I’m Laura. I’ve been working in tech since 2001, in product since 2009 and as a product coach and freelance consultant since 2016. I moved into consulting for two reasons: firstly because as I moved into more senior roles I found I was doing less and less hands-on product development, which is my second favourite part of product management, and secondly because I discovered my favourite part of product management: coaching and mentoring others. I love helping people not by giving them the answers to their questions, but by using my years of experience to give them pointers towards where their own solutions might lie. I get a kick from releasing a life-enhancing product or a feature to the users who need it, but I get an even bigger one when someone I’m working with makes a discovery that moves their product or project forward, unblocks them on a tricky problem, or helps them to decide on their next career step. Having worked across multiple industries over two decades, I have come across versions of most problems. Sometimes I’ve found brilliant solutions, sometimes I’ve found mediocre solutions, and sometimes I’ve failed – but I have always learned something new. Now I’m really enjoying passing on those lessons – and still learning every day at the same time.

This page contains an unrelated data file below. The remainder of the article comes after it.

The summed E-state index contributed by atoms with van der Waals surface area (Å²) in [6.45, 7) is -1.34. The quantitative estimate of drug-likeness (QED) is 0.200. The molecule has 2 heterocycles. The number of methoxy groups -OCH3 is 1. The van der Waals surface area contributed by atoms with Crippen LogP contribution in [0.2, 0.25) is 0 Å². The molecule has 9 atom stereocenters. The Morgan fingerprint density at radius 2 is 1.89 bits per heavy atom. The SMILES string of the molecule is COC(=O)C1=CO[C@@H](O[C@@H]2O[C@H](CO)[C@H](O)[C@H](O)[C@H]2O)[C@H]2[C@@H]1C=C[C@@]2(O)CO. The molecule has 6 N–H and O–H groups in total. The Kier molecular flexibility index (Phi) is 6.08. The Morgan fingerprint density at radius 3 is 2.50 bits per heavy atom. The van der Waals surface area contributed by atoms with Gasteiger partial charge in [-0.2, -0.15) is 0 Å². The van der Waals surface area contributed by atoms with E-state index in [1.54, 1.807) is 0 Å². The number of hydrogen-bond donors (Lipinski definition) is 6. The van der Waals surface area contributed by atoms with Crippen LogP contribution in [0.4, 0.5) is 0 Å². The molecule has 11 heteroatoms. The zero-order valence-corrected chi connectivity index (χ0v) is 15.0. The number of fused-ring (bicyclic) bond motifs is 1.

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My three favourite product discovery mistakes
I got it wrong so that you don't have to: none of us likes to make mistakes at work, but twenty years into a career in digital product development, it's inevitable that I've made a few: some disastrous, some rescued just in time, some which accidentally improved things - but what they all have in common is that I got better at my job because of them. Here I talk about three of the more interesting ones - what happened, what I learned, what I do differently now and what you can do to avoid making the same mistakes.
- How to assess how much evidence you need before you make a decision based on a hypothesis - The difference between proving a hypothesis (which we can almost never do) and de-risking it (which we can almost always do) - How to start with a problem, not a solution